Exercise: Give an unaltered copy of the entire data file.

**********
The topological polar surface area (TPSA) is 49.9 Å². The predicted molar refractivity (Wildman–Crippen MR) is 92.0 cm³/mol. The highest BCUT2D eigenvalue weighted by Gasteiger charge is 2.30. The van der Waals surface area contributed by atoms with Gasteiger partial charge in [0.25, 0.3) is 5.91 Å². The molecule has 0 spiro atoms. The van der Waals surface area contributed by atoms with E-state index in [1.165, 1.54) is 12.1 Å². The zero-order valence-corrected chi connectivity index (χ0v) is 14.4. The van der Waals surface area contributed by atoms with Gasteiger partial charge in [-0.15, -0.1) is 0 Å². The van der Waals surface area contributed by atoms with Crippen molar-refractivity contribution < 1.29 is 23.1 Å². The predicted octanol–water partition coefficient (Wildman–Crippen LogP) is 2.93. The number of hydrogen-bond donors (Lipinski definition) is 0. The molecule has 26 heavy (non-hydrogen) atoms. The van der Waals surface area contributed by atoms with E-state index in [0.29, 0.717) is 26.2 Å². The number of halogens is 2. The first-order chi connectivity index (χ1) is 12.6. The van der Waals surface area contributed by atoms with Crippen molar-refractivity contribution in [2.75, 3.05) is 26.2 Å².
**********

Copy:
The topological polar surface area (TPSA) is 49.9 Å². The predicted molar refractivity (Wildman–Crippen MR) is 92.0 cm³/mol. The highest BCUT2D eigenvalue weighted by Gasteiger charge is 2.30. The van der Waals surface area contributed by atoms with Gasteiger partial charge in [0.25, 0.3) is 5.91 Å². The molecule has 0 spiro atoms. The van der Waals surface area contributed by atoms with E-state index in [1.165, 1.54) is 12.1 Å². The zero-order valence-corrected chi connectivity index (χ0v) is 14.4. The van der Waals surface area contributed by atoms with Gasteiger partial charge in [-0.15, -0.1) is 0 Å². The van der Waals surface area contributed by atoms with Crippen molar-refractivity contribution < 1.29 is 23.1 Å². The predicted octanol–water partition coefficient (Wildman–Crippen LogP) is 2.93. The number of hydrogen-bond donors (Lipinski definition) is 0. The molecule has 26 heavy (non-hydrogen) atoms. The van der Waals surface area contributed by atoms with E-state index in [0.29, 0.717) is 26.2 Å². The number of halogens is 2. The first-order chi connectivity index (χ1) is 12.6. The van der Waals surface area contributed by atoms with Crippen molar-refractivity contribution in [2.75, 3.05) is 26.2 Å².